Linda B. Smith, Robert Cialdini, and Gordon Logan Elected to National Academy of Sciences

Linda B. Smith

The National Academy of Sciences (NAS) has elected APS William James Fellow Linda B. Smith and APS Fellow Robert Cialdini to its distinguished list of members. APS Fellow Gordon Logan, a professor at Vanderbilt University who is a Canadian citizen, has been elected a foreign associate.

The psychological scientists are among 100 new members and 25 foreign associates who have joined NAS in recognition of their achievements in original research. APS Fellow Gordon Logan, a professor at Vanderbilt University but is originally from Canada, has been elected a foreign associate.

Robert Cialdini

This marks a second major honor in 2019 for Smith, a distinguished professor in the Department of Psychological and Brain Sciences at Indiana University, Bloomington. She and APS William James Fellow Nora Newcombe (Temple University) recently received awards from the Society of Experimental Psychology, the oldest, most prestigious honor society in the field of psychology.

Smith is widely known for her model of perceptual classification which holds that we classify objects by overall similarity in early childhood but rely on identical dimensional identities — such as color, size, or shape alone — as adults. In her more recent work, she has been using head-mounted cameras and eye trackers to study how infants’ view of the world contributes to cognitive and visual development. Her studies in this area link vision and machine learning, and are among the first to connect infants’ unique visual environment to object name learning.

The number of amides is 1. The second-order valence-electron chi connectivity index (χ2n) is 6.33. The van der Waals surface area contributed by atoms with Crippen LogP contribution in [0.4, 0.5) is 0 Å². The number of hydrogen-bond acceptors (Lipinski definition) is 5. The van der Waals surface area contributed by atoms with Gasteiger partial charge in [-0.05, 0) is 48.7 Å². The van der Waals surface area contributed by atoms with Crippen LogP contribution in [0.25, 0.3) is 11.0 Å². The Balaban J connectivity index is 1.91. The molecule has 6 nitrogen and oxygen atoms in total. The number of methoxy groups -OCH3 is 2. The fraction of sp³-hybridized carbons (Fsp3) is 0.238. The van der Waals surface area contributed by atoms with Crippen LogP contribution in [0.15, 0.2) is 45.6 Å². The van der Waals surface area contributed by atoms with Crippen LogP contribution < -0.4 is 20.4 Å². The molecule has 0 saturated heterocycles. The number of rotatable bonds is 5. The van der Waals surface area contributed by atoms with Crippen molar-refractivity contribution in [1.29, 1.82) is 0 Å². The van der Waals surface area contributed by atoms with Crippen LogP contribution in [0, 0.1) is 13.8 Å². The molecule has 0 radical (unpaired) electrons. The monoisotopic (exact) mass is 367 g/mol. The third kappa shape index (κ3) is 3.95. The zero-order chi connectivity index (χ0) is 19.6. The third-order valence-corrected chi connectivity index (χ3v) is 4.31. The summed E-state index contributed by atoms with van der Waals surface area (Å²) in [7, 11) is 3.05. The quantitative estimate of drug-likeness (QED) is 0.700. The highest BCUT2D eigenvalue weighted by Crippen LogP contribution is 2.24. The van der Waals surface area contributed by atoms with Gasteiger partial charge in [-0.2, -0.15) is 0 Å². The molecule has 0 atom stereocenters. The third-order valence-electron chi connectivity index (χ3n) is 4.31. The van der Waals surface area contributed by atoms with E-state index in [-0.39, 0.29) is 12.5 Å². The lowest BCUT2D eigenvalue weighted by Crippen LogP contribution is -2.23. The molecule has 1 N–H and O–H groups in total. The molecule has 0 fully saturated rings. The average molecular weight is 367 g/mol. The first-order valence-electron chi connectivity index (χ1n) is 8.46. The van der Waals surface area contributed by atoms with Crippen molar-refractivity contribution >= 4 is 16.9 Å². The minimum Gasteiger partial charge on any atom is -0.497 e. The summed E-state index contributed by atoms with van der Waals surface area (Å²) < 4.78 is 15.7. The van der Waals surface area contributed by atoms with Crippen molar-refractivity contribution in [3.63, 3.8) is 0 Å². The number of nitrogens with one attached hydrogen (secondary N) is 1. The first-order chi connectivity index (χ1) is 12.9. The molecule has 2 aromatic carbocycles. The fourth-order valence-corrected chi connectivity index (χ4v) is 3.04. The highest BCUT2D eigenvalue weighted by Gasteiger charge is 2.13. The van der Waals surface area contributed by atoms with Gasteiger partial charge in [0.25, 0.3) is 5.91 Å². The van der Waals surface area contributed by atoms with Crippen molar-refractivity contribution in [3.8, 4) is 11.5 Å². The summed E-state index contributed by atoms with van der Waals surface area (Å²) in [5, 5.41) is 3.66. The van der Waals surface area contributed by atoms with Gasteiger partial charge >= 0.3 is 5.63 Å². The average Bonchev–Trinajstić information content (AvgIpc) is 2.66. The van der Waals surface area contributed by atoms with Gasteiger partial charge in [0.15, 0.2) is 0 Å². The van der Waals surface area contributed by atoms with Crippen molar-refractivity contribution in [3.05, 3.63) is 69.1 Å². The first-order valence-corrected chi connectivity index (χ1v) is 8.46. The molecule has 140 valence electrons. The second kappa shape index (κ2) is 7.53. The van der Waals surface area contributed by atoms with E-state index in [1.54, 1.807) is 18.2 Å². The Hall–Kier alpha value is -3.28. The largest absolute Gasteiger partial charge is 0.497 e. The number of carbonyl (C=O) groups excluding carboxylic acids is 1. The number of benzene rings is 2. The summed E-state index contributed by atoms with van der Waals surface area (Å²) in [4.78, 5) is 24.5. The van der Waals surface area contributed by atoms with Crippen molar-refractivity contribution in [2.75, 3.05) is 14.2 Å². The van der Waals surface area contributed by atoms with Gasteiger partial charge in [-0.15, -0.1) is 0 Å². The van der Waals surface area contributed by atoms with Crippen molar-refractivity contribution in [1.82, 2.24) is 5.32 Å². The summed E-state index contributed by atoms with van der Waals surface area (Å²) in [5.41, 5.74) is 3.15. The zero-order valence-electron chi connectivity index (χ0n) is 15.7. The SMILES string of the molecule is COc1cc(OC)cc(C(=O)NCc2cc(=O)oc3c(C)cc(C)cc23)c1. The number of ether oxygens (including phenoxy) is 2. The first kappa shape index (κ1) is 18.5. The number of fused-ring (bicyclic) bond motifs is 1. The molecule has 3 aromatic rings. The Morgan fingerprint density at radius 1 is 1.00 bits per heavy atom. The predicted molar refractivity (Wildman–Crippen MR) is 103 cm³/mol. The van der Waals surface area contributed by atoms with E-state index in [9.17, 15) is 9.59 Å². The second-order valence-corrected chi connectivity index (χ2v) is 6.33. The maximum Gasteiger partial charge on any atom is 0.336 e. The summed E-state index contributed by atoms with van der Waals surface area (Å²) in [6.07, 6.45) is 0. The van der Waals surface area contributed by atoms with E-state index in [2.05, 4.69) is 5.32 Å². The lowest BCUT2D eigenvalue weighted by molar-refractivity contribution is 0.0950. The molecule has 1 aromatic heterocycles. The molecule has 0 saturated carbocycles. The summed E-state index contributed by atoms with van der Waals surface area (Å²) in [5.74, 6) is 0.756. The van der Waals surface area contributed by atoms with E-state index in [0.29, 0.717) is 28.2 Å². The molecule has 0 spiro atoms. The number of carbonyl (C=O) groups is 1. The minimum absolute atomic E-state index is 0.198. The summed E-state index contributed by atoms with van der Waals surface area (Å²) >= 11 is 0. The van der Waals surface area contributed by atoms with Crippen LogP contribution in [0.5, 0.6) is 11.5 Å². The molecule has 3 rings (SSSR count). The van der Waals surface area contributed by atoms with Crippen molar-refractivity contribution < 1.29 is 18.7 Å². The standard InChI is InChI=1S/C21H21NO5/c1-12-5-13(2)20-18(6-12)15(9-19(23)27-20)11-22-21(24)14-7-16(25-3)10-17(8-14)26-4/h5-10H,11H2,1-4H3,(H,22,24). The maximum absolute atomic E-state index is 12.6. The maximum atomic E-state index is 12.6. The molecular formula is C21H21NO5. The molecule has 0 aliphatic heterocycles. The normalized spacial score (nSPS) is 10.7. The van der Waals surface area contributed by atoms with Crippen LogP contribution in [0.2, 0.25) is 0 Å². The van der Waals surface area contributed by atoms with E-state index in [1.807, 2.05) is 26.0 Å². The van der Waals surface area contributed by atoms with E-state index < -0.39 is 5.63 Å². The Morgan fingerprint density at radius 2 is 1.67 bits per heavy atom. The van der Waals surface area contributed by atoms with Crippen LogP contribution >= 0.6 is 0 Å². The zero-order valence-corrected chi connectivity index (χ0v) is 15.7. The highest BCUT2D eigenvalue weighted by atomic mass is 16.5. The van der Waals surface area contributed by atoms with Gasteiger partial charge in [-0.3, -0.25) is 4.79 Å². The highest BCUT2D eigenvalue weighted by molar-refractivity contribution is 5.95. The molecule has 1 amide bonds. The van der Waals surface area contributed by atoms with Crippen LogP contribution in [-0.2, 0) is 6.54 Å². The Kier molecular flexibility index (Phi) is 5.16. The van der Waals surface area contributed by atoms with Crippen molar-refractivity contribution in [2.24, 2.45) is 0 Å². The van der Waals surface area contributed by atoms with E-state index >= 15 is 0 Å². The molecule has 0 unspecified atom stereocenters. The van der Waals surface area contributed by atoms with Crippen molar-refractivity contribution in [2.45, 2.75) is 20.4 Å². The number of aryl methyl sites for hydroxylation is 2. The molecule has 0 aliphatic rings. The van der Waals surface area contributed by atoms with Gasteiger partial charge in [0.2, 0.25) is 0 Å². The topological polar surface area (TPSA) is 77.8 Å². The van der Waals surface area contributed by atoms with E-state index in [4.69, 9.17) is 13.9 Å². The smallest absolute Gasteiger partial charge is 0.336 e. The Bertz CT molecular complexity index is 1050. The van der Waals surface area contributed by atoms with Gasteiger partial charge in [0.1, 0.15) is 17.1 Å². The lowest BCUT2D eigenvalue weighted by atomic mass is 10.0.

Gordon Logan

Logan, who studies attention, skill acquisition, and executive control, pioneered the “stop-signal paradigm” that forces someone to inhibit an ongoing action in response to a stop signal. That model has allowed psychological scientists to learn how people stop an ongoing behavior, and has been applied in clinical settings to help patients with inhibitory control deficits.

Achieving membership in NAS is a significant accomplishment for scientists of any discipline. The new NAS members will join their colleagues in providing independent analysis and advice to the United States and will contribute to national discussions surrounding public policy issues. Members also oversee the Proceedings of the National Academy of Sciences, a multidisciplinary journal.

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